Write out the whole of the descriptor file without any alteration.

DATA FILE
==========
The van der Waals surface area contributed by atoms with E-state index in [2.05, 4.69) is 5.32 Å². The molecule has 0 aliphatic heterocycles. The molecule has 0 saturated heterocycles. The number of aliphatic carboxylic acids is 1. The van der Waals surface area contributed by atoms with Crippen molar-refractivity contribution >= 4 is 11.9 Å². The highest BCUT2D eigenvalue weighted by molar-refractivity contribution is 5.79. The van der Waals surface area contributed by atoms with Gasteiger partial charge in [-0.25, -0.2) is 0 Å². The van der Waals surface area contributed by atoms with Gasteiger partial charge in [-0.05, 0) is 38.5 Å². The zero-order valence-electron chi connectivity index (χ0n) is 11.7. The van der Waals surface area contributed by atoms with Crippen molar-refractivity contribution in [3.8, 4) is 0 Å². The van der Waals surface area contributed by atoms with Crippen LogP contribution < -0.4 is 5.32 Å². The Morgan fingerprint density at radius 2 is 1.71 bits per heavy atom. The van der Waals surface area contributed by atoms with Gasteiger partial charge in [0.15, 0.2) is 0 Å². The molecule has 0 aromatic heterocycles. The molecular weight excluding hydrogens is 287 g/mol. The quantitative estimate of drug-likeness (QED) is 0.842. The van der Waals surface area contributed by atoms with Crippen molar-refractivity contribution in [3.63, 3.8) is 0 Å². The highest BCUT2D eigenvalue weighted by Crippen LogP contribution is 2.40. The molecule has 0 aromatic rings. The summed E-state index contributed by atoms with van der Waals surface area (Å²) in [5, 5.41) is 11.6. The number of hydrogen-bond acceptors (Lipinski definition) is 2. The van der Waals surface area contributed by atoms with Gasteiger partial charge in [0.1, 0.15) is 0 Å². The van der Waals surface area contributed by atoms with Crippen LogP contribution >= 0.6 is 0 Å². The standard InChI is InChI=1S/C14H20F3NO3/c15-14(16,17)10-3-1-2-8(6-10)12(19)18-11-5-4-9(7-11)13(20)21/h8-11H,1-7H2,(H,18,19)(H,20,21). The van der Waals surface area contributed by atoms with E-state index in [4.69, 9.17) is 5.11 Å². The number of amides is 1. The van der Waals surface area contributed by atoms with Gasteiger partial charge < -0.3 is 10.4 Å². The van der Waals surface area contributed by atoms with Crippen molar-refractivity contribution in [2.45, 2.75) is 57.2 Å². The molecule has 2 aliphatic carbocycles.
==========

The van der Waals surface area contributed by atoms with E-state index in [2.05, 4.69) is 5.32 Å². The molecule has 0 aliphatic heterocycles. The molecule has 0 saturated heterocycles. The number of aliphatic carboxylic acids is 1. The van der Waals surface area contributed by atoms with Crippen molar-refractivity contribution >= 4 is 11.9 Å². The highest BCUT2D eigenvalue weighted by molar-refractivity contribution is 5.79. The van der Waals surface area contributed by atoms with Gasteiger partial charge in [-0.25, -0.2) is 0 Å². The van der Waals surface area contributed by atoms with Gasteiger partial charge in [-0.05, 0) is 38.5 Å². The zero-order valence-electron chi connectivity index (χ0n) is 11.7. The van der Waals surface area contributed by atoms with Crippen molar-refractivity contribution in [3.8, 4) is 0 Å². The van der Waals surface area contributed by atoms with Crippen LogP contribution < -0.4 is 5.32 Å². The Morgan fingerprint density at radius 2 is 1.71 bits per heavy atom. The van der Waals surface area contributed by atoms with Gasteiger partial charge in [0.15, 0.2) is 0 Å². The molecule has 0 aromatic heterocycles. The molecular weight excluding hydrogens is 287 g/mol. The quantitative estimate of drug-likeness (QED) is 0.842. The van der Waals surface area contributed by atoms with Crippen molar-refractivity contribution in [3.63, 3.8) is 0 Å². The highest BCUT2D eigenvalue weighted by Crippen LogP contribution is 2.40. The molecule has 0 aromatic rings. The summed E-state index contributed by atoms with van der Waals surface area (Å²) in [5, 5.41) is 11.6. The number of hydrogen-bond acceptors (Lipinski definition) is 2. The van der Waals surface area contributed by atoms with Gasteiger partial charge in [0.1, 0.15) is 0 Å². The van der Waals surface area contributed by atoms with Crippen LogP contribution >= 0.6 is 0 Å². The standard InChI is InChI=1S/C14H20F3NO3/c15-14(16,17)10-3-1-2-8(6-10)12(19)18-11-5-4-9(7-11)13(20)21/h8-11H,1-7H2,(H,18,19)(H,20,21). The van der Waals surface area contributed by atoms with E-state index in [4.69, 9.17) is 5.11 Å². The number of amides is 1. The van der Waals surface area contributed by atoms with Gasteiger partial charge < -0.3 is 10.4 Å². The van der Waals surface area contributed by atoms with Crippen molar-refractivity contribution in [2.45, 2.75) is 57.2 Å². The molecule has 2 aliphatic carbocycles.